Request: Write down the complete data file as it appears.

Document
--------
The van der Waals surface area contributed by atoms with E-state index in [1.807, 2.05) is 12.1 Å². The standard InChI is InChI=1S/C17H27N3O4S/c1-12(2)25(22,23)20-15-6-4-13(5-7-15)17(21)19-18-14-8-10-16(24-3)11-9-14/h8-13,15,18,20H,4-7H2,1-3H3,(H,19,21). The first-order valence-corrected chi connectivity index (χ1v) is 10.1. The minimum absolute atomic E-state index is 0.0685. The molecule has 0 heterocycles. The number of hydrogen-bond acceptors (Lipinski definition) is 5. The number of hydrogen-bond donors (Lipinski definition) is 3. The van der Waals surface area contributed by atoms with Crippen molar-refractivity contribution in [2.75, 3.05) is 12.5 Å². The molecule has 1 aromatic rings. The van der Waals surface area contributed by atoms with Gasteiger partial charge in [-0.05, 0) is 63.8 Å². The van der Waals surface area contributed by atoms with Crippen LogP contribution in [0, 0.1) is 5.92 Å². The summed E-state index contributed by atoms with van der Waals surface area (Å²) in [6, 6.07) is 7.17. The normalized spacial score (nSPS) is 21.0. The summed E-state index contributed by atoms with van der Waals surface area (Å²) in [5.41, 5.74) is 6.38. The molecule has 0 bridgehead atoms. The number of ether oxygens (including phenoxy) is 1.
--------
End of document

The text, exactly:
The van der Waals surface area contributed by atoms with E-state index in [1.807, 2.05) is 12.1 Å². The standard InChI is InChI=1S/C17H27N3O4S/c1-12(2)25(22,23)20-15-6-4-13(5-7-15)17(21)19-18-14-8-10-16(24-3)11-9-14/h8-13,15,18,20H,4-7H2,1-3H3,(H,19,21). The first-order valence-corrected chi connectivity index (χ1v) is 10.1. The minimum absolute atomic E-state index is 0.0685. The molecule has 0 heterocycles. The number of hydrogen-bond acceptors (Lipinski definition) is 5. The number of hydrogen-bond donors (Lipinski definition) is 3. The van der Waals surface area contributed by atoms with Crippen molar-refractivity contribution in [2.75, 3.05) is 12.5 Å². The molecule has 1 aromatic rings. The van der Waals surface area contributed by atoms with Gasteiger partial charge in [-0.05, 0) is 63.8 Å². The van der Waals surface area contributed by atoms with Crippen LogP contribution in [0, 0.1) is 5.92 Å². The summed E-state index contributed by atoms with van der Waals surface area (Å²) in [6, 6.07) is 7.17. The normalized spacial score (nSPS) is 21.0. The summed E-state index contributed by atoms with van der Waals surface area (Å²) in [5.41, 5.74) is 6.38. The molecule has 0 bridgehead atoms. The number of ether oxygens (including phenoxy) is 1.